$$J_n\left(z\right) = \sum_{j=0}^{\infty}\frac{\left(-1\right)^j}{\Gamma\left(j+1\right)\Gamma\left(j+n+1\right)}\left(\frac{z}{2}\right)^{2j+n}$$

$$N_n\left(z\right) = \lim_{s \to n} N_s\left(z\right) = \lim_{s \to n} \frac{J_{s}\left(z\right) \cos\left(\pi s\right) - J_{-s}\left(z\right)}{\sin\left(\pi s\right)}$$

$$\implies v\left(z\right) = v\left(i k r\right) = u\left(r\right) = A J_0\left(i k r\right) + B N_0\left(i k r\right) \phantom{\ } \blacksquare$$

Part b. Let $k > 0$. Find the solutions that depend only on $r$ of the equation

$$\Delta u := u_{xx} + u_{yy} = -k^2 u$$

What ODE satisfies $u\left(r\right)$?

As the Laplacian term of this PDE is identical to part a. we follow the same derivation by first changing to polar coordinates and assuming a radial solution. Then we have an ODE in $u\left(r\right)$:

$$\Delta_{\left(r,\theta\right)} u\left(r,\theta\right) := u_{rr} + \frac{1}{r} u_{r} + \frac{1}{r^2} u_{\theta\theta} = u_{rr} + \frac{1}{r} u_{r} = - k^2 u$$

We wish to again factor this into a Bessel differential equation:

$$u_{zz} + \frac{1}{z} u_{z} +\left(1-\frac{s^2}{z^2}\right)u = 0$$

$$\text{Let: } u\left(r\right) = v\left(k r\right) \implies u_{r} = k v_{r}, \phantom{\ } u_{rr} = k^2 v_{rr}$$

$$\implies \Delta_{\left(r,\theta\right)} u\left(r\right) := u_{rr} + \frac{1}{r} u_{r} + k^2 u = 0 \rightarrow k^2 v_{rr} + \frac{1}{r} k v_{r} + k^2 v = 0$$

Let $z = k r$. Again, $k > 0$ so $k^2 \ne 0$ and dividing through gives us:

$$v_{rr} + \frac{1}{k r} v_{r} + v = v_{zz} + \frac{1}{z} v_{z} + v = 0$$

Which is clearly a Bessel's differential equation with $s = n = 0$:

$$v_{zz} + \frac{1}{z} v_{z} + v = v_{zz} + \frac{1}{z} v_{z} +\left(1-\frac{s^2}{z^2}\right)v = 0$$

So our solution for $v\left(z\right)$ is again $v\left(z\right) = A J_0\left(z\right) + B N_0\left(z\right)$ for some $\{A,B\} \in \mathbb{R}$.

$$\implies v\left(z\right) = v\left(k r\right) = u\left(r\right) = A J_0\left(k r\right) + B N_0\left(k r\right) \phantom{\ } \blacksquare$$

#### Ian Kivlichan

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##### Re: Problem 2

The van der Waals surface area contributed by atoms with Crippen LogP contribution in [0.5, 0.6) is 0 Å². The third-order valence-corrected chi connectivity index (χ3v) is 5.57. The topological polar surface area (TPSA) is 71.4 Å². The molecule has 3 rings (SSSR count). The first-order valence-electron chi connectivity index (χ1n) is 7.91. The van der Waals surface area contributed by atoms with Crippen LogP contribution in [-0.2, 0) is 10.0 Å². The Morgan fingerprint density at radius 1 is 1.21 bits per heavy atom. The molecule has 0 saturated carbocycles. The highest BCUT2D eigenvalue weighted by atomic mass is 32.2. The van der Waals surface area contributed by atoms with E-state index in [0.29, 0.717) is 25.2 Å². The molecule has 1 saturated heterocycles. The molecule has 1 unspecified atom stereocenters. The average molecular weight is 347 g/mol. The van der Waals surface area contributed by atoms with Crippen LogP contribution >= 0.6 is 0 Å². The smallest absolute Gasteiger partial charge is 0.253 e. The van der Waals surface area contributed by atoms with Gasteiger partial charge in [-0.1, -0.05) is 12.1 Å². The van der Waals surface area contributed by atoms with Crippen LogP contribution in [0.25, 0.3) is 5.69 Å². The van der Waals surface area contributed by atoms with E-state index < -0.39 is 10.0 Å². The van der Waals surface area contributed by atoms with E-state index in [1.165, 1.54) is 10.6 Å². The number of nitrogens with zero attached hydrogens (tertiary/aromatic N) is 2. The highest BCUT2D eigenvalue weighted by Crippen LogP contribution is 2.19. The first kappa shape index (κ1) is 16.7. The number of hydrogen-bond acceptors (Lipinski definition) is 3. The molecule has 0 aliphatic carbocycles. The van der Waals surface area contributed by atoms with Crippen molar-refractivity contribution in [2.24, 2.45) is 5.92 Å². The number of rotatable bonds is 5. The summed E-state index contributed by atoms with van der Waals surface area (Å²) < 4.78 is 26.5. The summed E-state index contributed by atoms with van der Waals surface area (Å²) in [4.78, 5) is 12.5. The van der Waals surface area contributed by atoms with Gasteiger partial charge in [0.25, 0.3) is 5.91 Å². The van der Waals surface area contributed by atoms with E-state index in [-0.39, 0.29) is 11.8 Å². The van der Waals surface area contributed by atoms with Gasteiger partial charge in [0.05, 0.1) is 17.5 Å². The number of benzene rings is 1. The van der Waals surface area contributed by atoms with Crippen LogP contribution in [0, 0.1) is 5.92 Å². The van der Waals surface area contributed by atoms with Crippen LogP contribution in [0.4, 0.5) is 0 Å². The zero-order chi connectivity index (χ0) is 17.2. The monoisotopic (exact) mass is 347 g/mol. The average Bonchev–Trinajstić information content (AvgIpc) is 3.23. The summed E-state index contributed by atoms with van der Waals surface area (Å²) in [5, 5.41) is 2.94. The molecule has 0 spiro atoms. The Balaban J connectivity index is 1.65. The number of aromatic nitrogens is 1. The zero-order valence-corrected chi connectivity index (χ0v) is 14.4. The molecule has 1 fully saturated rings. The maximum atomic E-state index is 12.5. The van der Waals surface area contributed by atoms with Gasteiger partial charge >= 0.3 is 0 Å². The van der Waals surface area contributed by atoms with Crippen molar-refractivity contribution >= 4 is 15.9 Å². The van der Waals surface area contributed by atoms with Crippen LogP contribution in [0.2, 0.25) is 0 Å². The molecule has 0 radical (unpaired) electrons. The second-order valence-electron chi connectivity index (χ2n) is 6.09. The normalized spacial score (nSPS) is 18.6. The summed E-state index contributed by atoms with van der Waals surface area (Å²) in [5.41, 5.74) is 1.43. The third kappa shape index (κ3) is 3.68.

« Reply #8 on: November 19, 2012, 09:48:54 PM »
Calvin: I wasn't really sure that for 2.b) you could have a Bessel function of a complex variable, or if you'd need to do something slightly different?

#### Victor Ivrii

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##### Re: Problem 2
« Reply #9 on: November 20, 2012, 05:48:17 AM »
Calvin: I wasn't really sure that for 2.b) you could have a Bessel function of a complex variable, or if you'd need to do something slightly different?

Actually Bessel functions are analytic functions.

If you consider $n$-dimensional problem and not necessarily spherically symmetric solution then

\Delta =\partial_r^2 + (n-1)r^{-1}\partial_r +\r^{-2}\Lambda
\label{eq-1}

where $\Lambda$ is Laplace-Beltrami on the sphere ($(n-1)$-dimensional sphere $\mathbb{S}^{n-1}$ in $\mathbb{R}^n$).

If we consider equation $\Delta u=0$ and try to solve it by separation of variables we get

\frac{r^2 R''+(n-1)r R'}{R}+\frac{\Lambda V}{V}=0
\label{eq-2}

where $V$ contains spherical variables (except $r$) and therefore
\begin{align}
&\Lambda V=-\lambda V,\label{eq-3}\\
&r^2 R''+(n-1)r R'=\lambda R.\label{eq-4}
\end{align}
One can prove that such solutions $U=VR$ are polynomials of degree $m=0,1,2,\ldots$ with respect to $x$ (assuming solutions are not singular at $0$) and therefore $R=r^m$ (don't care about coefficient) and therefore $\lambda_m= m(m+n-2)$ but their multiplicities are large: the most interesting case is $n=3$ when $\lambda_m=m(m+1)$ of multiplicity $2m+1$ (application to theory of Hydrogen atom).

Solutions of (\ref{eq-3}) are spherical functions which I don't describe. Let us return to $k\ne 0$. In this case separating variables we get

\Bigl[\frac{r^2 R''+(n-1)r R'}{R}\mp k^2r^2\Bigr]+\frac{\Lambda V}{V}=0
\label{eq-5}

and therefore we get (\ref{eq-3}) implying $\lambda=m(m+n-2)$ and instead of (\ref{eq-4}) we get

r^2 R''+(n-1)r R' \mp k^2r^2R -\lambda R=0
\label{eq-6}

which is Bessel equation. By scaling $r_{new}=k r_{old}$ we can get rid off $k$ (and even off sign making complex scaling).

I just want to note that Bessel functions depend on $n$ and $m$. However for odd $n$ (in particular as $n=3$) and $\lambda=0$ they are elementary functions (see problem 1 for $n=3$)